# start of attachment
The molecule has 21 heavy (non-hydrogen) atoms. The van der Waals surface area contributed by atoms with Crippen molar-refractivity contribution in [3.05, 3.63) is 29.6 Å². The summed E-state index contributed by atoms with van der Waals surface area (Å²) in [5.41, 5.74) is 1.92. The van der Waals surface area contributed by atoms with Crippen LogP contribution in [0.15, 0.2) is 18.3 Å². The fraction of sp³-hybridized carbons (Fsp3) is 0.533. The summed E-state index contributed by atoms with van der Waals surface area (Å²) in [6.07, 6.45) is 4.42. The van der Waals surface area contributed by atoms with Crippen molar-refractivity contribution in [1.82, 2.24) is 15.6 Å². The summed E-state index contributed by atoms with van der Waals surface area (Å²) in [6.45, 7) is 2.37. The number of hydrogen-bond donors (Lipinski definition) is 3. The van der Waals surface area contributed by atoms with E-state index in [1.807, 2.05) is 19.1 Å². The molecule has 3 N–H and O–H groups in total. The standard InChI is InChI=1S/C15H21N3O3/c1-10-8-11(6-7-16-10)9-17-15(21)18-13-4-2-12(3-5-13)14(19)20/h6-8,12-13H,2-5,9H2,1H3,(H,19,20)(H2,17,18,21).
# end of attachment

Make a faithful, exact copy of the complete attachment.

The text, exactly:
The molecule has 21 heavy (non-hydrogen) atoms. The van der Waals surface area contributed by atoms with Crippen molar-refractivity contribution in [3.05, 3.63) is 29.6 Å². The summed E-state index contributed by atoms with van der Waals surface area (Å²) in [5.41, 5.74) is 1.92. The van der Waals surface area contributed by atoms with Crippen LogP contribution in [0.15, 0.2) is 18.3 Å². The fraction of sp³-hybridized carbons (Fsp3) is 0.533. The summed E-state index contributed by atoms with van der Waals surface area (Å²) in [6.07, 6.45) is 4.42. The van der Waals surface area contributed by atoms with Crippen molar-refractivity contribution in [1.82, 2.24) is 15.6 Å². The summed E-state index contributed by atoms with van der Waals surface area (Å²) in [6.45, 7) is 2.37. The number of hydrogen-bond donors (Lipinski definition) is 3. The van der Waals surface area contributed by atoms with E-state index in [1.807, 2.05) is 19.1 Å². The molecule has 3 N–H and O–H groups in total. The standard InChI is InChI=1S/C15H21N3O3/c1-10-8-11(6-7-16-10)9-17-15(21)18-13-4-2-12(3-5-13)14(19)20/h6-8,12-13H,2-5,9H2,1H3,(H,19,20)(H2,17,18,21).